The tewag team is continually working to advance knowledge in the field of geothermal energy. Its aims are to enhance understanding of the systems involved; to devise generally applicable rules for high-quality planning and professional execution and monitoring of geothermal systems; and to optimise geothermal energy supply concepts.
Cold Local Heat Supply
In recent years we have, among other projects, been carrying out research into centralised and decentralised geothermal heat supply systems. As part of those activities, we successfully completed a research project on "Cold local heat supply". With a cold local heat network it is possible to supply a complete settlement very efficiently with heat and cold by means of a central probe field and the distributed deployment of heat pumps at the individual consumer locations. The research project, financed by the German Federal Ministry of Economics and Technology, enhanced our knowledge of modelling, heat transfer, energy transport, the installation of distribution networks, and the use of appropriate materials and control components. The findings obtained and the experience gained, combined with the development of a special planning and design software, brought the innovative supply system to market maturity. The tewag team has already implemented cold local heat supply networks at the "Sonnenberg" construction site in Ludwigsburg and the "Grüne Höfe" site in Esslingen.
Quality Criteria for Geothermal Systems
Current research activities are focused on quality assurance in the planning, construction and operation of geothermal probe systems. We are drawing up recommendations as to how ground-water pollution can be avoided, detailing the essential aspects of sound planning, setting out the potential impact on drilling operations of geotechnical risks, and explaining what state-of-the-art execution of drilling and supply connection work means. Our objective is to set forth criteria for working with soil and ground-water which minimise the risks and safeguard sustainable management of the underground environment in order to preserve natural cycles.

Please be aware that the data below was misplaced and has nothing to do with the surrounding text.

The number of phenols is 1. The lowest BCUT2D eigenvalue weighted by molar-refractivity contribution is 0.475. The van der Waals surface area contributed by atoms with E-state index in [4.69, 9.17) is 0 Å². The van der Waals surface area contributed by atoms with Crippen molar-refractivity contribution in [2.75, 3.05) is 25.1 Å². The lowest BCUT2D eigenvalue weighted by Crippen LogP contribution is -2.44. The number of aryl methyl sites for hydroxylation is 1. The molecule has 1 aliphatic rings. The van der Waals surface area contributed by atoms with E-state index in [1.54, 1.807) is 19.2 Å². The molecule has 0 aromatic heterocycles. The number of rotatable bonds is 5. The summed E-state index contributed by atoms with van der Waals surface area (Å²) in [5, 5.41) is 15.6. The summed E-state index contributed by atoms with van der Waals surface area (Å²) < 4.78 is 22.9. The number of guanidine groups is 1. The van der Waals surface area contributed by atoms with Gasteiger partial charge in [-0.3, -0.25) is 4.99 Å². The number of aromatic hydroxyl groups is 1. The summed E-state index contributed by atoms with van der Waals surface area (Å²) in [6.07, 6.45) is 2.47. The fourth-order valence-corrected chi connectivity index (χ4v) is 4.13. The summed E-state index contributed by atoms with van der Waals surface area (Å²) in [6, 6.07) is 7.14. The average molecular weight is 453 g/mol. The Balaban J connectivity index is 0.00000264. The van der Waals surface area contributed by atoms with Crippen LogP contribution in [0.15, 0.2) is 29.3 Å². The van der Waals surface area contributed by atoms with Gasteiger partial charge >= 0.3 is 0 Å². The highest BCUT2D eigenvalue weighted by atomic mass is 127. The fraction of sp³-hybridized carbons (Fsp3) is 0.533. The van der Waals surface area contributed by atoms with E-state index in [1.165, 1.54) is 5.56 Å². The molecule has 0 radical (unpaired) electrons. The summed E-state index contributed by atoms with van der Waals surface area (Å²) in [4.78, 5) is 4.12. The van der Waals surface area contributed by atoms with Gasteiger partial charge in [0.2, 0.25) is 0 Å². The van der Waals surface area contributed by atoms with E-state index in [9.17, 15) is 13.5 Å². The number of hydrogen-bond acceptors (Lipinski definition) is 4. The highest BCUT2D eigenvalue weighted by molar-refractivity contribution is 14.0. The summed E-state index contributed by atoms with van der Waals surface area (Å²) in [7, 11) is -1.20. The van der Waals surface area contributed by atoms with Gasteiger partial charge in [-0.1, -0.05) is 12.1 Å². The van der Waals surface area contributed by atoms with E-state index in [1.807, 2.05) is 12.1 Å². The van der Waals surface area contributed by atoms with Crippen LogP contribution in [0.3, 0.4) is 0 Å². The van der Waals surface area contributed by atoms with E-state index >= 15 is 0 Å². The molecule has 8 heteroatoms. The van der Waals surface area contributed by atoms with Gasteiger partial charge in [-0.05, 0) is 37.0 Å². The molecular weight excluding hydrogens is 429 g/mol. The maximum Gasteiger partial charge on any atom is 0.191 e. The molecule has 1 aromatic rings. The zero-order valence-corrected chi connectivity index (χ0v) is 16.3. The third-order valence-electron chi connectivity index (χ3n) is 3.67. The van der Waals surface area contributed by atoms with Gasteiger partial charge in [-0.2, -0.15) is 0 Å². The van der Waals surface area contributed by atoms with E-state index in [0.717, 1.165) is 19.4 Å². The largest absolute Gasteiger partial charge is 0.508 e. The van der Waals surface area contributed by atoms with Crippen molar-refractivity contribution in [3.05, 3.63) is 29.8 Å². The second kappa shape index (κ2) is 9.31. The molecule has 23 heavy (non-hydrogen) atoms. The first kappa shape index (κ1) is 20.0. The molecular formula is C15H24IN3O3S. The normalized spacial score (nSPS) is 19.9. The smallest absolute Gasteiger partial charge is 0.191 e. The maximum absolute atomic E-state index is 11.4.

In an already completed project, we analysed and assessed a CO2 probe (thermosiphon heat pipe). We are at present analysing the use of a direct-evaporator probe (also termed: phase-change probe). This project is also investigating the possibilities for combining a solar energy plant with a ground-source heat pump system. The heat source for this is a cascaded solar energy store in a "geothermal cistern" with artificial freezing of the ground.
The highly interdisciplinary nature of the research projects, and the close cooperation between project partners, is making it increasingly easy to find satisfactory answers to complex, over-arching questions in research and development work.